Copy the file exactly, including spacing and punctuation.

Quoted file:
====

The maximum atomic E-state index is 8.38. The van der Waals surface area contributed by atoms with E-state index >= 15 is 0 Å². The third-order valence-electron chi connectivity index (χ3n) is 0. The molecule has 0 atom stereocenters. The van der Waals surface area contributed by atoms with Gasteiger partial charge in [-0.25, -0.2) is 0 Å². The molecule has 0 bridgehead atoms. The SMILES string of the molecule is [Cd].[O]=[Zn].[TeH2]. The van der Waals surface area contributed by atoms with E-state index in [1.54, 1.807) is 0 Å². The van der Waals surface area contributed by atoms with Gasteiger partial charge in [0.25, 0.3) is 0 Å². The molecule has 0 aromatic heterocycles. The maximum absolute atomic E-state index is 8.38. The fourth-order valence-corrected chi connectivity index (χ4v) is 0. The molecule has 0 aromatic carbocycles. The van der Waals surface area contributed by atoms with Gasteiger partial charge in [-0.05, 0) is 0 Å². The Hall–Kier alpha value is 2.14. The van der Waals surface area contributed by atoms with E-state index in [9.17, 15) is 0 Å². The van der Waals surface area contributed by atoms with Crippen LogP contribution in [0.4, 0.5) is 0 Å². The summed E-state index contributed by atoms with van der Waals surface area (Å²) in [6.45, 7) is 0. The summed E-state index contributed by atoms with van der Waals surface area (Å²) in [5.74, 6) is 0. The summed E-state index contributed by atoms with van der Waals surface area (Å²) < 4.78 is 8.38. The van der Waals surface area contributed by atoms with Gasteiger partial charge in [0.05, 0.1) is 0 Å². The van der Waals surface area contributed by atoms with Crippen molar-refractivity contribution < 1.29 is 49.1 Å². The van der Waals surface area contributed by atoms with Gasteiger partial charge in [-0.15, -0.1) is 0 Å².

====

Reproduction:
The maximum atomic E-state index is 8.38. The van der Waals surface area contributed by atoms with E-state index >= 15 is 0 Å². The third-order valence-electron chi connectivity index (χ3n) is 0. The molecule has 0 atom stereocenters. The van der Waals surface area contributed by atoms with Gasteiger partial charge in [-0.25, -0.2) is 0 Å². The molecule has 0 bridgehead atoms. The SMILES string of the molecule is [Cd].[O]=[Zn].[TeH2]. The van der Waals surface area contributed by atoms with E-state index in [1.54, 1.807) is 0 Å². The van der Waals surface area contributed by atoms with Gasteiger partial charge in [0.25, 0.3) is 0 Å². The molecule has 0 aromatic heterocycles. The maximum absolute atomic E-state index is 8.38. The fourth-order valence-corrected chi connectivity index (χ4v) is 0. The molecule has 0 aromatic carbocycles. The van der Waals surface area contributed by atoms with Gasteiger partial charge in [-0.05, 0) is 0 Å². The Hall–Kier alpha value is 2.14. The van der Waals surface area contributed by atoms with E-state index in [9.17, 15) is 0 Å². The van der Waals surface area contributed by atoms with Crippen LogP contribution in [0.4, 0.5) is 0 Å². The summed E-state index contributed by atoms with van der Waals surface area (Å²) in [6.45, 7) is 0. The summed E-state index contributed by atoms with van der Waals surface area (Å²) in [5.74, 6) is 0. The summed E-state index contributed by atoms with van der Waals surface area (Å²) < 4.78 is 8.38. The van der Waals surface area contributed by atoms with Gasteiger partial charge in [0.05, 0.1) is 0 Å². The van der Waals surface area contributed by atoms with Crippen molar-refractivity contribution < 1.29 is 49.1 Å². The van der Waals surface area contributed by atoms with Gasteiger partial charge in [-0.15, -0.1) is 0 Å².